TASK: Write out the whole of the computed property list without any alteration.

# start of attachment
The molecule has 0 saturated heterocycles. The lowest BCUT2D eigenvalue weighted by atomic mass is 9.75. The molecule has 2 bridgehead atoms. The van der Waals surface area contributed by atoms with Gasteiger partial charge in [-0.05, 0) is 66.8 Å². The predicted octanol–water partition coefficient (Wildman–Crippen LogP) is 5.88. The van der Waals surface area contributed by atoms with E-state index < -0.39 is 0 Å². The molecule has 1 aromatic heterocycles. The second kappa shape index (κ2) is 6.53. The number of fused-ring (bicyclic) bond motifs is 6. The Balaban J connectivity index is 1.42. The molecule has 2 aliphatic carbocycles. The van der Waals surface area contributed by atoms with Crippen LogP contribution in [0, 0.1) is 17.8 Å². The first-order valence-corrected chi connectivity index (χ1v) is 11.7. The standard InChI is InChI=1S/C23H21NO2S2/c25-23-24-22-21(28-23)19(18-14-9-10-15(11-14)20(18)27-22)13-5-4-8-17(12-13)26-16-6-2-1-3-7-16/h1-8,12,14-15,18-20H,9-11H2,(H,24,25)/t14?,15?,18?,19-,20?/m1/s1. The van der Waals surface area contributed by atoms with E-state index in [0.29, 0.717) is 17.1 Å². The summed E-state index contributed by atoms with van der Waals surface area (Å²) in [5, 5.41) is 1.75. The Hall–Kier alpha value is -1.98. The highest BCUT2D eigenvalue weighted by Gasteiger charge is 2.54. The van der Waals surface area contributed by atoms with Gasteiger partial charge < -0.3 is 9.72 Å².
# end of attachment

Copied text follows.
The molecule has 0 saturated heterocycles. The lowest BCUT2D eigenvalue weighted by atomic mass is 9.75. The molecule has 2 bridgehead atoms. The van der Waals surface area contributed by atoms with Gasteiger partial charge in [-0.05, 0) is 66.8 Å². The predicted octanol–water partition coefficient (Wildman–Crippen LogP) is 5.88. The van der Waals surface area contributed by atoms with E-state index < -0.39 is 0 Å². The molecule has 1 aromatic heterocycles. The second kappa shape index (κ2) is 6.53. The number of fused-ring (bicyclic) bond motifs is 6. The Balaban J connectivity index is 1.42. The molecule has 2 aliphatic carbocycles. The van der Waals surface area contributed by atoms with Crippen LogP contribution in [0, 0.1) is 17.8 Å². The first-order valence-corrected chi connectivity index (χ1v) is 11.7. The standard InChI is InChI=1S/C23H21NO2S2/c25-23-24-22-21(28-23)19(18-14-9-10-15(11-14)20(18)27-22)13-5-4-8-17(12-13)26-16-6-2-1-3-7-16/h1-8,12,14-15,18-20H,9-11H2,(H,24,25)/t14?,15?,18?,19-,20?/m1/s1. The van der Waals surface area contributed by atoms with E-state index in [0.29, 0.717) is 17.1 Å². The summed E-state index contributed by atoms with van der Waals surface area (Å²) in [5, 5.41) is 1.75. The Hall–Kier alpha value is -1.98. The highest BCUT2D eigenvalue weighted by Gasteiger charge is 2.54. The van der Waals surface area contributed by atoms with Gasteiger partial charge < -0.3 is 9.72 Å².